In many situations, engineers want to minimize the contact of droplets of water or other liquids with surfaces they fall onto.
In many situations, engineers want to minimize the contact of droplets of water or other liquids with surfaces they fall onto. Whether the goal is keeping ice from building up on an airplane wing or a wind turbine blade, or preventing heat loss from a surface during rainfall, or preventing salt buildup on surfaces exposed to ocean spray, making droplets bounce away as fast as possible and minimizing the amount of contact with the surface can be key to keeping systems functioning properly.
Now, a study by researchers at MIT demonstrates a new approach to minimizing the contact between droplets and surfaces. While previous attempts, including by members of the same team, have focused on minimizing the amount of time the droplet spends in contact with the surface, the new method instead focuses on the spatial extent of the contact, trying to minimize how far a droplet spreads out before bouncing away.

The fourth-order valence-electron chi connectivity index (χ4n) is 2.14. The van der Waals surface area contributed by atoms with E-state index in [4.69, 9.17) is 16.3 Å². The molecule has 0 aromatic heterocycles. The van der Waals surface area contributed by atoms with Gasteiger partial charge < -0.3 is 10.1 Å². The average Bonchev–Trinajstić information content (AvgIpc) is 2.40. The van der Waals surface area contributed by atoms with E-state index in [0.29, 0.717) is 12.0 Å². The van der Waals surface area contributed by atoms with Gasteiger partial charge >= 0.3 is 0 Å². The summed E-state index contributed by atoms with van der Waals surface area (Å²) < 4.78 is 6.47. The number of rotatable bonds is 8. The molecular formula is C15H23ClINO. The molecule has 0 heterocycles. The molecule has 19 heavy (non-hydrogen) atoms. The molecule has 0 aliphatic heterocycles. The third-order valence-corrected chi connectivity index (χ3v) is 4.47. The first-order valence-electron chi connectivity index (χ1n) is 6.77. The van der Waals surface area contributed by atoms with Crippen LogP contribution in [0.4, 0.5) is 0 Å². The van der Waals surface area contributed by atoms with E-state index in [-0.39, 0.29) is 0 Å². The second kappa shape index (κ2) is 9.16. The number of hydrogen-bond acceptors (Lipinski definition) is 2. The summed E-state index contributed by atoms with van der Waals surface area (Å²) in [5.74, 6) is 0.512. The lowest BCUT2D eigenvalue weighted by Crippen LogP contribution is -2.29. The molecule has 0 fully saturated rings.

The new findings are described in the journal ACS Nano in a paper by MIT graduate student Henri-Louis Girard, postdoc Dan Soto, and professor of mechanical engineering Kripa Varanasi. The key to the process, they explain, is creating a series of raised ring shapes on the material’s surface, which cause the falling droplet to splash upward in a bowl-shaped pattern instead of flowing out flat across the surface.
Read more at Massachusetts Institute of Technology
Image: Droplets that land on a specially prepared surface with tiny ring-shaped patterns splash upward in a bowl shape, as seen in this photo, instead of spreading out over the surface, thus minimizing the water’s contact with the surface. CREDIT: Henri-Louis Girard, Jim Bales, and Kripa Varanasi